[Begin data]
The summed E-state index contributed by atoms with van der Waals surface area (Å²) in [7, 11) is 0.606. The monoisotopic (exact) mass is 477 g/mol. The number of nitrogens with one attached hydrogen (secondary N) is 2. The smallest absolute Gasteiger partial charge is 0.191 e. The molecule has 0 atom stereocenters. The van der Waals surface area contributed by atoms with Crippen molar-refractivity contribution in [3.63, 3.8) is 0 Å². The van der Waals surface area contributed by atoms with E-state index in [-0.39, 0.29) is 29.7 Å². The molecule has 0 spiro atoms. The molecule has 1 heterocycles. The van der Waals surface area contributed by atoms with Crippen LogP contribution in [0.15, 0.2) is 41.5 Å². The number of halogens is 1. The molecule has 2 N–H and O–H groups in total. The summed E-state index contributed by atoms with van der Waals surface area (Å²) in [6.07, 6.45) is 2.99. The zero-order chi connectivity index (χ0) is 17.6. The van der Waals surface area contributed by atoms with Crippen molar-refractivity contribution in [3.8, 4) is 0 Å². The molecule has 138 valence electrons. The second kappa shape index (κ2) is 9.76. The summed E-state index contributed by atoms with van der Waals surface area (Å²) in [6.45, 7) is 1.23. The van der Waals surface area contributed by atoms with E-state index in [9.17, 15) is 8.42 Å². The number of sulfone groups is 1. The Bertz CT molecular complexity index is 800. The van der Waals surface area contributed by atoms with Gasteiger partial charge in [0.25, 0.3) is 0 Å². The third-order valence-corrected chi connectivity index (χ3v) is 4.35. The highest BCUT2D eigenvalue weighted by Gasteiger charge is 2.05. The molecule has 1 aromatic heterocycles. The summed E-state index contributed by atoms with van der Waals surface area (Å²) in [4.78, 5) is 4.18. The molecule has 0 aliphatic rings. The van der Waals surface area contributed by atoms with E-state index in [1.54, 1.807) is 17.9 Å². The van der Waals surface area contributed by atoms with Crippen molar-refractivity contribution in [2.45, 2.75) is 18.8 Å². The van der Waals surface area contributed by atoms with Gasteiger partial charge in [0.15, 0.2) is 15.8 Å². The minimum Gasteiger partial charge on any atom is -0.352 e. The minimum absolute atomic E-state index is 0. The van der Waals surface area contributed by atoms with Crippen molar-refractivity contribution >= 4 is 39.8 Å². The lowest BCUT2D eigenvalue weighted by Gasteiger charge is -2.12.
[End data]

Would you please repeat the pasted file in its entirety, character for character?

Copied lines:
The summed E-state index contributed by atoms with van der Waals surface area (Å²) in [7, 11) is 0.606. The monoisotopic (exact) mass is 477 g/mol. The number of nitrogens with one attached hydrogen (secondary N) is 2. The smallest absolute Gasteiger partial charge is 0.191 e. The molecule has 0 atom stereocenters. The van der Waals surface area contributed by atoms with Crippen molar-refractivity contribution in [3.63, 3.8) is 0 Å². The van der Waals surface area contributed by atoms with E-state index in [-0.39, 0.29) is 29.7 Å². The molecule has 0 spiro atoms. The molecule has 1 heterocycles. The van der Waals surface area contributed by atoms with Crippen LogP contribution in [0.15, 0.2) is 41.5 Å². The number of halogens is 1. The molecule has 2 N–H and O–H groups in total. The summed E-state index contributed by atoms with van der Waals surface area (Å²) in [6.07, 6.45) is 2.99. The zero-order chi connectivity index (χ0) is 17.6. The van der Waals surface area contributed by atoms with Crippen molar-refractivity contribution in [3.8, 4) is 0 Å². The molecule has 138 valence electrons. The second kappa shape index (κ2) is 9.76. The summed E-state index contributed by atoms with van der Waals surface area (Å²) in [6.45, 7) is 1.23. The van der Waals surface area contributed by atoms with E-state index in [9.17, 15) is 8.42 Å². The number of sulfone groups is 1. The Bertz CT molecular complexity index is 800. The van der Waals surface area contributed by atoms with Gasteiger partial charge in [0.25, 0.3) is 0 Å². The third-order valence-corrected chi connectivity index (χ3v) is 4.35. The highest BCUT2D eigenvalue weighted by Gasteiger charge is 2.05. The molecule has 1 aromatic heterocycles. The summed E-state index contributed by atoms with van der Waals surface area (Å²) in [4.78, 5) is 4.18. The molecule has 0 aliphatic rings. The van der Waals surface area contributed by atoms with E-state index in [1.54, 1.807) is 17.9 Å². The van der Waals surface area contributed by atoms with Crippen molar-refractivity contribution in [2.45, 2.75) is 18.8 Å². The van der Waals surface area contributed by atoms with Gasteiger partial charge in [0.15, 0.2) is 15.8 Å². The minimum Gasteiger partial charge on any atom is -0.352 e. The minimum absolute atomic E-state index is 0. The van der Waals surface area contributed by atoms with Crippen molar-refractivity contribution >= 4 is 39.8 Å². The lowest BCUT2D eigenvalue weighted by Gasteiger charge is -2.12.